Porsche to Replace 991 GT3 Engines


Porsche has announced that it is to replace the engine units in all 785 of the 991 GT3s delivered so far after finding the cause of the powerplant failures that led to two cars (one in Italy, one in Switzerland) catching fire. According to Porsche’s official press release,

“the engine damage resulted from a loosened screw joint on the connecting rod.”

In the cases of the two fires, one of the conrods became loose, causing damage to the crankcase of the two engines. This in turn led to oil leaking onto hot components and igniting. It has not been confirmed whether the loosened screw is the conrod big-end or small-end bolt. Rather than being recalled to the factory in Zuffenhausen, all 785 cars so far delivered will now be recovered to their local Porsche Centre (if not already collected during the inspection period), where a new engine unit with optimised connecting rod bolts will be fitted.

Porsche GB’s Product Affairs Manager, Nick Perry, said that Stuttgart’s decision to replace the units in their entirety is

“much more straightforward than to strip everything down and then rebuild it.”

The engine replacement process will also

“eliminate any further possibility of any supplementary circumstances arising by minimising the intensity of the labour required.”

While Porsche’s decision is believed to be the more cost-effective method for rectifying the 991 GT3’s engine problems, the recall programme is still likely to bear large financial implications for Porsche AG. However, Porsche are quick to point out it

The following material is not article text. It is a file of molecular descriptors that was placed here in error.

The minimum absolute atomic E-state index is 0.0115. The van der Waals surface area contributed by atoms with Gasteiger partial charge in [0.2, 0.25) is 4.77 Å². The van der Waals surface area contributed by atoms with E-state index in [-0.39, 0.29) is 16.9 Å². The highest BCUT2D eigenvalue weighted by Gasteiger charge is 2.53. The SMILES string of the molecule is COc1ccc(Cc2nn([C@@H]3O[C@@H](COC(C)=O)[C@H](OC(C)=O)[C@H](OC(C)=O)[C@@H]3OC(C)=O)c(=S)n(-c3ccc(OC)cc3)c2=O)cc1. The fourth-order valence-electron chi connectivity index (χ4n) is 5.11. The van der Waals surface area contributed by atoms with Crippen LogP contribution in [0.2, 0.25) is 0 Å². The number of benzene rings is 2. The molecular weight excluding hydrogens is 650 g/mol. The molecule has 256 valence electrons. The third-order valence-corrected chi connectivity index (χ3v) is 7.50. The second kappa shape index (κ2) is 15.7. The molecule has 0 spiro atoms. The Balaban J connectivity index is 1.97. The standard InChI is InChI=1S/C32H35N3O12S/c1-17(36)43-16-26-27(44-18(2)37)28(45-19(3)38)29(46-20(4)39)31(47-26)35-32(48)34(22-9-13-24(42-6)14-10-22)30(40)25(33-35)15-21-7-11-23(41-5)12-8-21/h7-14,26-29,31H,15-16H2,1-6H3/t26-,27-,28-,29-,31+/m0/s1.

“doesn’t put a price on our customers’ safety or the engineering reputation of our company.”

As well as the 785 cars delivered worldwide, all new 991 GT3s currently in construction will be fitted with the new-specification engine. Porsche would not confirm if the new engines were already under construction in Germany. However, they explained that,

“now we are moving forward to implement the engine-replacement programme, it can be anticipated that this engine building is where the efforts are now being focused.”

Porsche have reassured Total 911 that customers will be informed of the next steps as soon as possible.

Rumours of engine difficulties with recently delivered GT3s first surfaced at the beginning of February 2014, and were shortly followed by reports of two cars catching fire. Porsche quickly moved to investigate the problems, issuing a stop-driving memo on 20 February before embarking on an intensive month-long investigation process.


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